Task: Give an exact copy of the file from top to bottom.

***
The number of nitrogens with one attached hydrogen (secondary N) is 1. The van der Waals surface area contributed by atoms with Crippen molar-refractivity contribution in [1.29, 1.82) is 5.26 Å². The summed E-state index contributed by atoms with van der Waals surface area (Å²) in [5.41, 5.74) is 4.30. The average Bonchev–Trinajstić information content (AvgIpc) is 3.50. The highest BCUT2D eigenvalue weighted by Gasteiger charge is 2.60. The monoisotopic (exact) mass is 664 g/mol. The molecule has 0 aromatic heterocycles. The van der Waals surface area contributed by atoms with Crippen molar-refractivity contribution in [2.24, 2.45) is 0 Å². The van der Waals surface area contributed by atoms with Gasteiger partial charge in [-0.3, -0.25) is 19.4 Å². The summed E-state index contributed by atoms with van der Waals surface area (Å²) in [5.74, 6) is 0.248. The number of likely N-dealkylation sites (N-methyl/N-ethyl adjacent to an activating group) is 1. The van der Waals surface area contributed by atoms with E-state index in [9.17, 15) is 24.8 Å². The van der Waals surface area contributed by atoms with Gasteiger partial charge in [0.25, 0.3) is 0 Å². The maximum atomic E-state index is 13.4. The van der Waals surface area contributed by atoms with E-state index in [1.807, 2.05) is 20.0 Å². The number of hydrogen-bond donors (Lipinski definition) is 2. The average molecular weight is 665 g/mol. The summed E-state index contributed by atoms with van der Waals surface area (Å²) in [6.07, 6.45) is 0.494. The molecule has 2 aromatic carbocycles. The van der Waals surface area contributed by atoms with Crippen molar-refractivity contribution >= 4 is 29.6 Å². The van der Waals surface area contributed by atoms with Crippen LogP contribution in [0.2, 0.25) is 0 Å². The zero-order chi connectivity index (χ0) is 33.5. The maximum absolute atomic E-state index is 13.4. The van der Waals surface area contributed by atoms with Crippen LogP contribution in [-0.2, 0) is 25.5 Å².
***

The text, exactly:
The number of nitrogens with one attached hydrogen (secondary N) is 1. The van der Waals surface area contributed by atoms with Crippen molar-refractivity contribution in [1.29, 1.82) is 5.26 Å². The summed E-state index contributed by atoms with van der Waals surface area (Å²) in [5.41, 5.74) is 4.30. The average Bonchev–Trinajstić information content (AvgIpc) is 3.50. The highest BCUT2D eigenvalue weighted by Gasteiger charge is 2.60. The monoisotopic (exact) mass is 664 g/mol. The molecule has 0 aromatic heterocycles. The van der Waals surface area contributed by atoms with Crippen molar-refractivity contribution in [2.24, 2.45) is 0 Å². The van der Waals surface area contributed by atoms with Gasteiger partial charge in [-0.3, -0.25) is 19.4 Å². The summed E-state index contributed by atoms with van der Waals surface area (Å²) in [5.74, 6) is 0.248. The number of likely N-dealkylation sites (N-methyl/N-ethyl adjacent to an activating group) is 1. The van der Waals surface area contributed by atoms with E-state index in [9.17, 15) is 24.8 Å². The van der Waals surface area contributed by atoms with Gasteiger partial charge in [0.25, 0.3) is 0 Å². The maximum atomic E-state index is 13.4. The van der Waals surface area contributed by atoms with E-state index in [1.807, 2.05) is 20.0 Å². The number of hydrogen-bond donors (Lipinski definition) is 2. The average molecular weight is 665 g/mol. The summed E-state index contributed by atoms with van der Waals surface area (Å²) in [6.07, 6.45) is 0.494. The molecule has 2 aromatic carbocycles. The van der Waals surface area contributed by atoms with Crippen molar-refractivity contribution >= 4 is 29.6 Å². The van der Waals surface area contributed by atoms with Crippen LogP contribution in [0.2, 0.25) is 0 Å². The zero-order chi connectivity index (χ0) is 33.5. The maximum absolute atomic E-state index is 13.4. The van der Waals surface area contributed by atoms with Crippen LogP contribution in [-0.2, 0) is 25.5 Å².